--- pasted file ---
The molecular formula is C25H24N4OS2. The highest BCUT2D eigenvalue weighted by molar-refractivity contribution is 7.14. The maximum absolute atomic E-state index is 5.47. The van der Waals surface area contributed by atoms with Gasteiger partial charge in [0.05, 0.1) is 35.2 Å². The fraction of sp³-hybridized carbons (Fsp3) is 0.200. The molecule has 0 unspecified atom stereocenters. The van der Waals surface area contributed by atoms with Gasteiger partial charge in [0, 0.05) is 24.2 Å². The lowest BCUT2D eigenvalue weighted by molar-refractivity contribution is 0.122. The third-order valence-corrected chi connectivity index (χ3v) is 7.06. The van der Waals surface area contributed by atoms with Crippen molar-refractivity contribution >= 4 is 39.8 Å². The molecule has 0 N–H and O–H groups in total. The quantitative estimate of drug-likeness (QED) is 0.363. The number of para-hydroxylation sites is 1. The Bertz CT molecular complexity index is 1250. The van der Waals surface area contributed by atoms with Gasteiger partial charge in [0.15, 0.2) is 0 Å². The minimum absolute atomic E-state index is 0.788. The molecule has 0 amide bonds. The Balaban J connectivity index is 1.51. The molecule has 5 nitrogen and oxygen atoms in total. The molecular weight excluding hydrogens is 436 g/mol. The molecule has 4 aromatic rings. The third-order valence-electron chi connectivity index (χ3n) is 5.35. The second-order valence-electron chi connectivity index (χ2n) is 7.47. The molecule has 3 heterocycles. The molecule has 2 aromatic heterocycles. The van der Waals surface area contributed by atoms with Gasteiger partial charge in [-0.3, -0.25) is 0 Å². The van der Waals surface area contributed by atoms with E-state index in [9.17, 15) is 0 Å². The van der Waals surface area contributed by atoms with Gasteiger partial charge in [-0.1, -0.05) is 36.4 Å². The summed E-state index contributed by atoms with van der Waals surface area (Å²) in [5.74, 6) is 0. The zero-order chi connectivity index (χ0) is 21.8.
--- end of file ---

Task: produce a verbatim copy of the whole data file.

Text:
The molecular formula is C25H24N4OS2. The highest BCUT2D eigenvalue weighted by molar-refractivity contribution is 7.14. The maximum absolute atomic E-state index is 5.47. The van der Waals surface area contributed by atoms with Gasteiger partial charge in [0.05, 0.1) is 35.2 Å². The fraction of sp³-hybridized carbons (Fsp3) is 0.200. The molecule has 0 unspecified atom stereocenters. The van der Waals surface area contributed by atoms with Gasteiger partial charge in [0, 0.05) is 24.2 Å². The lowest BCUT2D eigenvalue weighted by molar-refractivity contribution is 0.122. The third-order valence-corrected chi connectivity index (χ3v) is 7.06. The van der Waals surface area contributed by atoms with Crippen molar-refractivity contribution >= 4 is 39.8 Å². The molecule has 0 N–H and O–H groups in total. The quantitative estimate of drug-likeness (QED) is 0.363. The number of para-hydroxylation sites is 1. The Bertz CT molecular complexity index is 1250. The van der Waals surface area contributed by atoms with Gasteiger partial charge in [0.15, 0.2) is 0 Å². The minimum absolute atomic E-state index is 0.788. The molecule has 0 amide bonds. The Balaban J connectivity index is 1.51. The molecule has 5 nitrogen and oxygen atoms in total. The molecular weight excluding hydrogens is 436 g/mol. The molecule has 4 aromatic rings. The third-order valence-electron chi connectivity index (χ3n) is 5.35. The second-order valence-electron chi connectivity index (χ2n) is 7.47. The molecule has 3 heterocycles. The molecule has 2 aromatic heterocycles. The van der Waals surface area contributed by atoms with Gasteiger partial charge in [-0.3, -0.25) is 0 Å². The van der Waals surface area contributed by atoms with E-state index in [9.17, 15) is 0 Å². The van der Waals surface area contributed by atoms with Gasteiger partial charge in [-0.1, -0.05) is 36.4 Å². The summed E-state index contributed by atoms with van der Waals surface area (Å²) in [5.74, 6) is 0. The zero-order chi connectivity index (χ0) is 21.8.